Meniscal tears are one of the most frequently reported injuries to the knee joint. The meniscus is a C-shaped fibro cartilaginous structure in the knee incompletely covering the surface of the tibia where it articulates with the femur. It consists of the medial meniscus, on the inner part of the knee, and the lateral meniscus on the outer aspect of the knee.
The menisci act as shock absorbers protecting the articular surface of the tibia as well as assisting in rotation of the knee. As secondary stabilizers, the intact menisci interact with the stabilizing function of the ligaments and are most effective when the surrounding ligaments are intact.
The majority of the meniscus has no blood supply and for that reason, when damaged, the meniscus is unable to undergo the normal healing process and often requires surgical repair.
In addition, a meniscus begins to deteriorate with age, often developing degenerative tears. Typically, when the meniscus is damaged, the torn pieces begin to move in an abnormal fashion inside the joint.
Menisci may tear because of many reasons as mentioned below:
- Twisting motion
- Over flexing the knee joint
- Pivoting such as in sports activities
- Sudden stopping or deceleration
Degenerative Changes that occur over time can weaken and thin the menisci resulting in meniscal tears.
Also, the menisci may tear in different ways. Treatment options will depend upon the type of tear, location of the tear, and the extent of the tear.
Following a twisting type of injury the medial or lateral meniscus can tear. This results either from a sporting injury or may occur from a simple twisting injury when getting out of a chair or standing from a squatting position. Our cartilage becomes brittle as we get older and therefore can tear easier.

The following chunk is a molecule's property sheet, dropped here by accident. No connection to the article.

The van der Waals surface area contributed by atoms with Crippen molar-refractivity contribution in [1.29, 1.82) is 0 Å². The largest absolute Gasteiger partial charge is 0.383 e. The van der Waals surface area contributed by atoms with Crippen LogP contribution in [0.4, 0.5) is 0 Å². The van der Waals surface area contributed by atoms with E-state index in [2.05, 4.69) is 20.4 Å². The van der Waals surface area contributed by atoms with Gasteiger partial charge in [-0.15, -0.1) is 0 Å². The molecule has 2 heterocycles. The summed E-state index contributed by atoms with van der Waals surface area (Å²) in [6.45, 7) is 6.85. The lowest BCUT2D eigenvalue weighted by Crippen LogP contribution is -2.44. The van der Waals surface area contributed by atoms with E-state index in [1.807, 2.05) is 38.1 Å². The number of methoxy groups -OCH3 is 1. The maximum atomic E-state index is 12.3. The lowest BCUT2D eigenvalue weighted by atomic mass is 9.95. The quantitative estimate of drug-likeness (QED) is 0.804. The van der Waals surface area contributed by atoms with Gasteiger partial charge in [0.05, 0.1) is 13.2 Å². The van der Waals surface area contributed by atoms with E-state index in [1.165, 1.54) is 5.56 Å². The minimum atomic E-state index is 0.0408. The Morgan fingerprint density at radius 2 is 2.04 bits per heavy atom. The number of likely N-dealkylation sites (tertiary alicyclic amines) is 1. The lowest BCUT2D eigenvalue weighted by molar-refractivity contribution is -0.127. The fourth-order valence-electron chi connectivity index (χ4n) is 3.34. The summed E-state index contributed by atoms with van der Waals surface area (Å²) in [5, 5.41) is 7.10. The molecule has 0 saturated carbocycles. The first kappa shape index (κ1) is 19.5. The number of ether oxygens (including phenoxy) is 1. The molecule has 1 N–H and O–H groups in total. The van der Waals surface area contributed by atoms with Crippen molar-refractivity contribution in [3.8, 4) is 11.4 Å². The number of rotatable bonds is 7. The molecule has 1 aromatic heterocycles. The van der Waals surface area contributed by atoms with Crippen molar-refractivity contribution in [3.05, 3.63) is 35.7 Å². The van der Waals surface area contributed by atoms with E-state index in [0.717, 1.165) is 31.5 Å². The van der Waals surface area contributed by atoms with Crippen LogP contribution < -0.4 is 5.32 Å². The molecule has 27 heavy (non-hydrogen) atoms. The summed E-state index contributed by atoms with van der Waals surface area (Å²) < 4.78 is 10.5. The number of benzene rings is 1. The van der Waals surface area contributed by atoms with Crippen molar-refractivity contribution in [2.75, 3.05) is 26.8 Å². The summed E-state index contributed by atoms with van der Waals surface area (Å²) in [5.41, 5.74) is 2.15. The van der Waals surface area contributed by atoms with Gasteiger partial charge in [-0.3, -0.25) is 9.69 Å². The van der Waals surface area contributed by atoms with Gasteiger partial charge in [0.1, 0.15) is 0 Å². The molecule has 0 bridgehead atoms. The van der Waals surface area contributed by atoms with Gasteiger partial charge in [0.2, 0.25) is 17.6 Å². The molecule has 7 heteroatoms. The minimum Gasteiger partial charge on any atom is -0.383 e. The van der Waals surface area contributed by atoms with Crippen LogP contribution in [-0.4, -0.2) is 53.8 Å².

The symptoms of a meniscal tear include:
- Pain over the inner or outer side of the knee where the tear occurred
- A “popping” may be felt at the time of injury
- Knee swelling, stiffness and tightness
- Reduced range of motion
Locking can occur if the torn cartilage gets caught between the femur and tibia preventing straightening of the knee.
Evaluating the source of knee pain is critical in determining your treatment options for relief of the pain. Knee pain should be evaluated by an orthopaedic specialist for proper diagnosis and treatment.
Your physician will perform the following:
- Medical History
- Physical Examination
- Diagnostic test such as X-rays and MRI scan
Other Knee Procedures
- Normal Anatomy of the Knee Joint
- Patellofemoral Instability
- Meniscal Tears
- Arthroscopy of the Knee Joint
- Total Knee Replacement (TKR)
- Uni condylar Knee Replacement
- Anterior Cruciate Ligament ACL Reconstruction
- ACL Reconstruction Hamstring Tendon
- ACL Reconstruction Patellar Tendon
- Computer Assisted Total Knee Arthroplasty
- Partial Knee Resurfacing with Mako Robotic Assistance
- Revision Knee Replacement